SETI @ Home, revisited

Every day, I help search for extraterrestrial intelligence…or, at least, my computer does.

It’s one of more than 4,287,000 computers worldwide called SETI@Home (SETI stands for Search for Extraterrestrial Intelligence) which constantly examine data collected by the huge Arecibo radio telescope in Puerto Rico for signals that could have come from extraterrestrial civilizations.

Any signals we might pick up from distant civilizations are likely to be so weak by the time they reach us that they could easily be drowned out by both the natural background noise of the universe and the electromagnetic noise our own civilization constantly pumps out. Separating the wheat of an extraterrestrial signal from the chaff of all that other stuff requires enormous computer power. In 1994 David Gedye and Craig Kasnoff, two computer scientists from Seattle, realized that, rather than assign the task to a single large computer, you could instead distribute the work to thousands of smaller computers.

With the help of a founding contribution from The Planetary Society, SETI@Home went online in May of 1999 with a freely downloadable program that kicks in whenever a computer is idle and examines radio telescope data sent to it over the Internet.

Founders anticipated tens of thousands, or several hundreds of thousands, of users at the most; instead, they got millions. The SETI@Home network is effectively the world’s largest supercomputer, sending out over 600,000 work units every day from its servers at the University of California in Berkeley and receiving about the same number of processed data packets back.

Each work unit represents about 107 seconds of observation of a band of frequencies approximately 10 kilohertz wide, taken from a total frequency band 2.5 megahertz wide and centered 1420 megahertz. (That frequency is judged to be a likely one for extraterrestrials to use because it’s the frequency emitted by hydrogen, the most common element in the universe, it coincides with a quiet section of the electromagnetic spectrum, and it lies close to the frequency of water, the fundamental component of life as we know it.)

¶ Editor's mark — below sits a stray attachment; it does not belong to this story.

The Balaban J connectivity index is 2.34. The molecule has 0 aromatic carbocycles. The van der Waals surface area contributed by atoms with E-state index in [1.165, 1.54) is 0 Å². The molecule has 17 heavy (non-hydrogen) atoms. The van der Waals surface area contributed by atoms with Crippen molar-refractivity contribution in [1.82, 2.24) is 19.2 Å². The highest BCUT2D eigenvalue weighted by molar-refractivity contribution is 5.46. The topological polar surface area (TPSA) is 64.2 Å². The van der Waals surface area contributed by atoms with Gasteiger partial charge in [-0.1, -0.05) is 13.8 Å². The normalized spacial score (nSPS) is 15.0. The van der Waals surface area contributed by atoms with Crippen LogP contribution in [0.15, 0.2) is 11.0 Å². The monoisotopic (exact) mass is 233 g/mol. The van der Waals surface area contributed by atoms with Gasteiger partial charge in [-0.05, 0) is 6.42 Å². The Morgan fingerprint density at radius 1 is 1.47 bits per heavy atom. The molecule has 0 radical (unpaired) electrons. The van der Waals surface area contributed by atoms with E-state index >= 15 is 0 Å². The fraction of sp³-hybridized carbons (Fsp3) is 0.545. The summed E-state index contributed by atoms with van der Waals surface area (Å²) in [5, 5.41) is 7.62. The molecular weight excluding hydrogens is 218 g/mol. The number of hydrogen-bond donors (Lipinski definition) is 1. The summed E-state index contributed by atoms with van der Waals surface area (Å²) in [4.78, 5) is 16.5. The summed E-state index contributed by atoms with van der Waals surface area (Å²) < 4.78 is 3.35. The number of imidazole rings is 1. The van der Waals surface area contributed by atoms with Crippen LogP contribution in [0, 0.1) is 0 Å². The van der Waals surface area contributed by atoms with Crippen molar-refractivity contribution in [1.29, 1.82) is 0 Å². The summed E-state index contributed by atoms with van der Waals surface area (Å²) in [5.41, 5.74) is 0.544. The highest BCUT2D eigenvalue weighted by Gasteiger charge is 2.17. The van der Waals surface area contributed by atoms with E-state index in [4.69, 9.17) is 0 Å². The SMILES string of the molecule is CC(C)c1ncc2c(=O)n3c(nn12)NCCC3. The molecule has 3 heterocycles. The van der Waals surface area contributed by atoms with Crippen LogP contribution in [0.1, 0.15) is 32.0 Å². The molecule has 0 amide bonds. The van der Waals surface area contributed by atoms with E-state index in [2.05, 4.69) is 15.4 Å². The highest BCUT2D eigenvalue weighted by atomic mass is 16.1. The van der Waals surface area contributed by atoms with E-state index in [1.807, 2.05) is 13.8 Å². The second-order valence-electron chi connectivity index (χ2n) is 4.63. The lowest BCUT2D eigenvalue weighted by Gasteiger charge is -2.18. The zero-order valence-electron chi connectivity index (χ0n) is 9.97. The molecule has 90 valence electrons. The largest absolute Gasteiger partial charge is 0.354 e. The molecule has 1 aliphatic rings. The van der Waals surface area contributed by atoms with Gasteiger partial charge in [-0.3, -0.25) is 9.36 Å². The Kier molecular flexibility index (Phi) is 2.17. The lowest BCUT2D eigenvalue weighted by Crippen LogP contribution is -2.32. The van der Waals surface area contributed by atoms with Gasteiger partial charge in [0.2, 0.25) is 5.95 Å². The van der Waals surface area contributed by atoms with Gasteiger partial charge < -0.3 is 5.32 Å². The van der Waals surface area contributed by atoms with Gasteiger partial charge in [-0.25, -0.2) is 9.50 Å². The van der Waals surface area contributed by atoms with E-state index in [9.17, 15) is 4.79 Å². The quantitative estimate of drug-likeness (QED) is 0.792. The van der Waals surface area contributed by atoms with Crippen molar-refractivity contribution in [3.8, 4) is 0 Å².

The SETI@Home software scans the work unit for very narrow-band signals, which are most likely to be artificial (static is a wide-band signal; beeps or continuous tones are narrow-band signals). It also looks for signals that appear, grow stronger and then fade away over12 seconds, which is how long the Arecibo dish is sensitive to any given point in space. It also looks for pulsed patterns, especially three equally spaced pulses, called triplets.

Once the work unit has been examined, the results are sent back to Berkeley. All interesting narrow-band signals, signals that fit the 12-second profile, triplets and pulses are automatically flagged and saved for further analysis and review.

Since 1999, SETI@Home users have devoted more than a million years of computing to the project; my computer alone has put in around 19 1/2 months of computing time.

Out of that work has come a list of 166 promising signals judged worthy of re-examination by the SETI@Home team. Three members of the team, astronomer Dan Werthimer (the team leader), astrophysicist Eric Korpela and physics graduate student Paul Demorest, traveled to Puerto Rico a few days ago to aim the Arecibo telescope back at the spots in the sky where the signals originated. They also pointed the telescope at a few other promising locations, bringing the total number of sites examined to 227.

They didn’t find ET, but they were quick to point out that they could conduct only a rough analysis in real time; the final results of the re-observations will have to wait a couple of months until the data has been analyzed by the SETI@Home network.

Of course, just because we don’t hear extraterrestrials this time around doesn’t mean they’re not there. They could be hiding, using unknown technology, using a different frequency than the ones we’re searching, sending a signal only intermittently, or simply not interested.

Meanwhile, our own radio signals are now reaching thousands of nearby stars. Most TV and radio broadcasts are too weak to be easily detected–aliens likely aren’t watching Milton Berle–but other signals, such as those produced by certain types of military radar, are strong enough to stand out clearly against the universe’s background noise.

If alien computers are running their own version of SETI@Home, some extraterrestrial scientist could be shouting “Eureka!” any day down.

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